grat·ing /ˈgretɪŋ/ 名詞
Grate, v. t. [imp. & p. p. Grated; p. pr. & vb. n. Grating.] To furnish with grates; to protect with a grating or crossbars; as, to grate a window.
1. A partition, covering, or frame of parallel or cross bars; a latticework resembling a window grate; as, the grating of a prison or convent.
2. Optics A system of close equidistant parallel lines or bars, esp. lines ruled on a polished surface, used for producing spectra by diffraction; -- called also diffraction grating.
Note: Gratings have been made with over 40,000 such lines to the inch, but those with a somewhat smaller number give the best definition. They are used, e. g., to produce monochromatic light for use in optical instruments such as spectrophotometers.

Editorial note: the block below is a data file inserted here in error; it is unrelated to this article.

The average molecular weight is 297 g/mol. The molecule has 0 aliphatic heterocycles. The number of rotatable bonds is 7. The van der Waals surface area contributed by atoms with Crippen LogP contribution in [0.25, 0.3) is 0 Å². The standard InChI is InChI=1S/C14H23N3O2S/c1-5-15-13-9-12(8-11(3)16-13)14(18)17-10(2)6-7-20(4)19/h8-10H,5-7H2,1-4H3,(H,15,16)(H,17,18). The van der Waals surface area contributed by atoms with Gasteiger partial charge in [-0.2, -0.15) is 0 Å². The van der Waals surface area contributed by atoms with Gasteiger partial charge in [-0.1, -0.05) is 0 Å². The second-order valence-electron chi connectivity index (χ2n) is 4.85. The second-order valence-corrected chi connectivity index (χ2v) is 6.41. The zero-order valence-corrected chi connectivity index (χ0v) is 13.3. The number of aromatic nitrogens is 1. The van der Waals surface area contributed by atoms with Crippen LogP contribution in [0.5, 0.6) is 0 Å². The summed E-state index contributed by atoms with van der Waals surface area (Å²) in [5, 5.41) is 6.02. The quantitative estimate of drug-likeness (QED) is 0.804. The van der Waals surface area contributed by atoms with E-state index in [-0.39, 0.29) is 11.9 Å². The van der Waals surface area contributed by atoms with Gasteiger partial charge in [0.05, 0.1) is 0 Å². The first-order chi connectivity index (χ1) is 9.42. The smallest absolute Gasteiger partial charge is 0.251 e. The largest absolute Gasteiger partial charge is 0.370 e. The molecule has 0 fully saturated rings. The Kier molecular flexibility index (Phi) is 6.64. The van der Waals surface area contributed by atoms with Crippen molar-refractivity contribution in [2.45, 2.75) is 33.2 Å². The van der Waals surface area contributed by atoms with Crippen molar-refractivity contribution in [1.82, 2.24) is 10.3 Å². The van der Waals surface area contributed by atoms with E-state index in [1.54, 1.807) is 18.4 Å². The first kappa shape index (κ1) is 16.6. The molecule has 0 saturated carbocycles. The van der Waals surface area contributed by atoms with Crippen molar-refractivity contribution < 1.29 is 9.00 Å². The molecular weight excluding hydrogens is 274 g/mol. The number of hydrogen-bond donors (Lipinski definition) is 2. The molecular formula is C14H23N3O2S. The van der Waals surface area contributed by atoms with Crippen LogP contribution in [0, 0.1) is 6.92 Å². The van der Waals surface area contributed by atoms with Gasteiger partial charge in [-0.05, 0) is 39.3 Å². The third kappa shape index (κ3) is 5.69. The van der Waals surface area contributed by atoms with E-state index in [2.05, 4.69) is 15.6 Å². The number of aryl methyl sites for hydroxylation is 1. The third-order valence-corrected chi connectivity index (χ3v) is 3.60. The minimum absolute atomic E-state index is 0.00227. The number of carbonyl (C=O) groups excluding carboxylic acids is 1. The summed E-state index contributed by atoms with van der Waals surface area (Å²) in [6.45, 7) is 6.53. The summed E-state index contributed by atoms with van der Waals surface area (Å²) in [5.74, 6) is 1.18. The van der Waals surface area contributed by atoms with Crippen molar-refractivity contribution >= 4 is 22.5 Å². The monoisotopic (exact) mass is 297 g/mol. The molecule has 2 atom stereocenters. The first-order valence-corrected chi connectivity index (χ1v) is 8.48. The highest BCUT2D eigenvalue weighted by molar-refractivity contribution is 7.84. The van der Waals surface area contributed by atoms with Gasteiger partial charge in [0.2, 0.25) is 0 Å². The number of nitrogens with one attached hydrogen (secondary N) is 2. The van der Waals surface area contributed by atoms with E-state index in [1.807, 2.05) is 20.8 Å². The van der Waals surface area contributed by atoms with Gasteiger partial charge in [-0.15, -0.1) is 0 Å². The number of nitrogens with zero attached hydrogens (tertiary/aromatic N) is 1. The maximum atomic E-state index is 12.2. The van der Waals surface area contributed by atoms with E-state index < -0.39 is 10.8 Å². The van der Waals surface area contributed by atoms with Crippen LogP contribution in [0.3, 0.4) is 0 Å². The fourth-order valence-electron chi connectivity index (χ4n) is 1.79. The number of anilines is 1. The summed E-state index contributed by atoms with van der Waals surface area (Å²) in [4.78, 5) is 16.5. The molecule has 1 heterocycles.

3. pl. Naut. The strong wooden lattice used to cover a hatch, admitting light and air; also, a movable Lattice used for the flooring of boats.
Grat·ing, a. That grates; making a harsh sound; harsh. -- Grat*ing*ly, adv.
Grat·ing, n. A harsh sound caused by attrition.
adj : unpleasantly harsh or grating in sound; "a gravelly voice"
[syn: gravel, gravelly, rasping, raspy, rough]
n 1: a barrier that has parallel or crossed bars blocking a
passage but admitting air [syn: grate]
2: a frame of iron bars to hold a fire [syn: grate]
3: optical device consisting of a surface with many parallel
grooves in it; disperses a beam of light (or other
electromagnetic radiation) into its wavelengths to produce
its spectrum [syn: diffraction grating]